Steel institute seeks govt support
AUSTRALIAN steel fabricators are being muscled out of the nation's major projects by imports from overseas.
That was the message yesterday from John Gardner, the Queensland and Northern Territory manager for the Australian Steel Institute.
Speaking at the Golding Industry Conference, Mr Gardner said he was not calling for tariffs, nor was he blaming resource companies for making commercial decisions to import pre-fabricated modules.
Instead, he was calling on government to think outside the box with a variety of strategies to get Australian steel fabricators more involved in Australia's major projects.
"In Australia, we haven't lost those skills (of making pre-fabricated steel components), but we're finding it very difficult to compete on cost in with competition (in other countries)," Mr Gardner said.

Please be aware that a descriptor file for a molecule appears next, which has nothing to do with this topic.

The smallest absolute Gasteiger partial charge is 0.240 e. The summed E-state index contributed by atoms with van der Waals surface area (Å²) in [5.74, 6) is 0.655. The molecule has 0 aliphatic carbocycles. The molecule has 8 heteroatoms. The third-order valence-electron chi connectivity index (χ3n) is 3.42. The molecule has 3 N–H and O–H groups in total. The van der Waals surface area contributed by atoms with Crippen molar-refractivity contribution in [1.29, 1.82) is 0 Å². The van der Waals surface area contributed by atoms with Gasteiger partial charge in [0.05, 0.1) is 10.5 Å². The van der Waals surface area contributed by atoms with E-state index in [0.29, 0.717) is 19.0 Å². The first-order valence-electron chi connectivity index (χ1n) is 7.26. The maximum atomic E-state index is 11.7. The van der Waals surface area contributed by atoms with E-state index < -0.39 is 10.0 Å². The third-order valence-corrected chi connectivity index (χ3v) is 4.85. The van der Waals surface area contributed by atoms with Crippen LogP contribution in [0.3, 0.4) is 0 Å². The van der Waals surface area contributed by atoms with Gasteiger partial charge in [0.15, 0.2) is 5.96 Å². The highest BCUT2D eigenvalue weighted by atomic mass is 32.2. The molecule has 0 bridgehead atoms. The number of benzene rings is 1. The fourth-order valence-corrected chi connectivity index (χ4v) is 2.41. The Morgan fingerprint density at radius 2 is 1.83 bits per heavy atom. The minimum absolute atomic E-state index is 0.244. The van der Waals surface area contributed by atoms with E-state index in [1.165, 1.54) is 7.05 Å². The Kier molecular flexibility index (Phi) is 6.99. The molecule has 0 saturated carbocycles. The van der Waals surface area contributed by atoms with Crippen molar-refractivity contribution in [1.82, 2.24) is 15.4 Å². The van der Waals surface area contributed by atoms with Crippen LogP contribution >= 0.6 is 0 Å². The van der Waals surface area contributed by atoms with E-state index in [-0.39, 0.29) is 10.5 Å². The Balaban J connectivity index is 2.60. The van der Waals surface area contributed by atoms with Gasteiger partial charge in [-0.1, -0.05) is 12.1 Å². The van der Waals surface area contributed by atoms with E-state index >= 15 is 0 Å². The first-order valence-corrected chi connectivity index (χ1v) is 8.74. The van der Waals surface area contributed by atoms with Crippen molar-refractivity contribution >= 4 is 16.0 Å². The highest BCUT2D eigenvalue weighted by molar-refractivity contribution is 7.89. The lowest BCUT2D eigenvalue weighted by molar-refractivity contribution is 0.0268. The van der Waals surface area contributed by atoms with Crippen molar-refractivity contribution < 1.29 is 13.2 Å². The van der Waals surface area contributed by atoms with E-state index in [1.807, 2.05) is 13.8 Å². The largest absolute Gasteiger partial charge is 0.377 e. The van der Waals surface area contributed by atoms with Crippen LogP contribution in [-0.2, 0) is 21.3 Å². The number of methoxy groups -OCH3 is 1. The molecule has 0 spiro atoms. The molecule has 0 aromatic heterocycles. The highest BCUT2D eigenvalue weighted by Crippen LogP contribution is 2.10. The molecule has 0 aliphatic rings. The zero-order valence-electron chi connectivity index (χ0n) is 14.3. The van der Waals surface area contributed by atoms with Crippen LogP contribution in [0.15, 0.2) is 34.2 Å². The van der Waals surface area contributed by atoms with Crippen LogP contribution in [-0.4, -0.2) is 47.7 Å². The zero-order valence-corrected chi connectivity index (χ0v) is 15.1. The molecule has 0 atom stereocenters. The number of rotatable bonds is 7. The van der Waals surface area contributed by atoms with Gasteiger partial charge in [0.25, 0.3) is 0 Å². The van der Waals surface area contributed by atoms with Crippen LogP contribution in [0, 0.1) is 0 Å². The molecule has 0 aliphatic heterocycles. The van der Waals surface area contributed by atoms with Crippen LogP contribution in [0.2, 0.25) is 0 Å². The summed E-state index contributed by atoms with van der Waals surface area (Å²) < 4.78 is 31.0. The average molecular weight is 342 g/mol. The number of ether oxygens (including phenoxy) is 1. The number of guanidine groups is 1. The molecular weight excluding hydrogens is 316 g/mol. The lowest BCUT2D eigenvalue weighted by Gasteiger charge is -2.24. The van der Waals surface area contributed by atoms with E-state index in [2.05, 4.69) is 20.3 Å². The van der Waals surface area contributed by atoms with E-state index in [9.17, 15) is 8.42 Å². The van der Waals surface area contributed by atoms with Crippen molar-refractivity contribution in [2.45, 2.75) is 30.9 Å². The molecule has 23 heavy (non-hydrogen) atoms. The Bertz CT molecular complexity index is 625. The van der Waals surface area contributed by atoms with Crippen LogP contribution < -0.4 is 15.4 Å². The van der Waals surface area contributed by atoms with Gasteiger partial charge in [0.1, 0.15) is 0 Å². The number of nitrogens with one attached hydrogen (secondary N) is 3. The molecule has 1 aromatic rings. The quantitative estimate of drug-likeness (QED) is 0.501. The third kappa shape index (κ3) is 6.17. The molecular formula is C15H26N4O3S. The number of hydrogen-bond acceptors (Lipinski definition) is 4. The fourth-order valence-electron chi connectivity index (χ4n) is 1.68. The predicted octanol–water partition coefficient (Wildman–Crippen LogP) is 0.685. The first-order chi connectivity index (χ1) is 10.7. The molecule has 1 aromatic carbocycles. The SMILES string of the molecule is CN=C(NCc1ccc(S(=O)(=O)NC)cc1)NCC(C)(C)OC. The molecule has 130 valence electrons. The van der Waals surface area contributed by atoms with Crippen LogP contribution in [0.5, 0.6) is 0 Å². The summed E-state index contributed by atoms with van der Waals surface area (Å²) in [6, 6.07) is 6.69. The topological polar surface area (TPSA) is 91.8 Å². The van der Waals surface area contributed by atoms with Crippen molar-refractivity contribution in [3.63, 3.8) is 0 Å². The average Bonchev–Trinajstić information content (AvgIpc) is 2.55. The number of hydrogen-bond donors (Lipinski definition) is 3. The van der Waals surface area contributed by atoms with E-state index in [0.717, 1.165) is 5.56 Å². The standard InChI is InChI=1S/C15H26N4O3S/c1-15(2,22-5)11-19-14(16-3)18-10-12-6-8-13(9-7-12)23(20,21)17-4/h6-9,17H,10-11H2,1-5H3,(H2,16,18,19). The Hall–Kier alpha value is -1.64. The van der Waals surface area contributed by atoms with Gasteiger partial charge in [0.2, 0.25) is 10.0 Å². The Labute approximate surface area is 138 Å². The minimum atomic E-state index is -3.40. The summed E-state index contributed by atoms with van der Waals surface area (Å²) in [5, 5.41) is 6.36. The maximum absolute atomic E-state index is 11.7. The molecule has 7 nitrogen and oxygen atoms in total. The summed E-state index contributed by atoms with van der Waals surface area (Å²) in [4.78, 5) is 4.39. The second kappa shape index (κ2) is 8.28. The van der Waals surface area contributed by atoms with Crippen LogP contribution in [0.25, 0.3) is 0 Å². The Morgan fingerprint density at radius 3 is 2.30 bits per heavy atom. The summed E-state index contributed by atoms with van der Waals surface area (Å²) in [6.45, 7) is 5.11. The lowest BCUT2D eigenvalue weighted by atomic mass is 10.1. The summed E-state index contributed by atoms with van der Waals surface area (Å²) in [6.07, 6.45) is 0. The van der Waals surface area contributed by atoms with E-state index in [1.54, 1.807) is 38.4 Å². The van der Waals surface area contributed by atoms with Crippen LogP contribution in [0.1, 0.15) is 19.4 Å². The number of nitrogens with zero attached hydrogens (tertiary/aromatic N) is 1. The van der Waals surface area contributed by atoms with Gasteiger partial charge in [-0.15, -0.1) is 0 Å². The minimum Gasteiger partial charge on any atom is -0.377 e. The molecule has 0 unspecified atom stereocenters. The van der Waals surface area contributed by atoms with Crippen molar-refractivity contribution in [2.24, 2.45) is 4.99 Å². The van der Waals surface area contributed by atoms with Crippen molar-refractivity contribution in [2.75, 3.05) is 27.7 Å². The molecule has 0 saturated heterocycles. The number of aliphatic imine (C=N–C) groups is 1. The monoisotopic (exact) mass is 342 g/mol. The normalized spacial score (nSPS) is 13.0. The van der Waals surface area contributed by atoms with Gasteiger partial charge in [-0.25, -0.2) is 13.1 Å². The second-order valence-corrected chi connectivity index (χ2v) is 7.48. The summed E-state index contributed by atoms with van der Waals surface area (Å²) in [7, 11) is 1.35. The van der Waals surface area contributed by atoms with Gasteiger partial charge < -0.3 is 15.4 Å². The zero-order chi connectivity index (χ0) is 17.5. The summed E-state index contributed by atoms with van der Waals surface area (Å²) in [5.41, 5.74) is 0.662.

"There are so many major projects under way in Australia, it's a surprise to most people that we're actually not doing well in the steel fabrication area in Australia.
"We are getting about 10-12% of the market for fabricated steel."
Mr Gardner said one positive idea coming from Canberra was the creation of Australian Industry Participation Plans, which examine how much local industry is involved in projects.
Another measure he advocated was making all information about a major project's sourcing of fabricated steel publicly available.
He also said using only Australian standards and specifications would help, and called for consideration of tax breaks for Australian steel fabricators.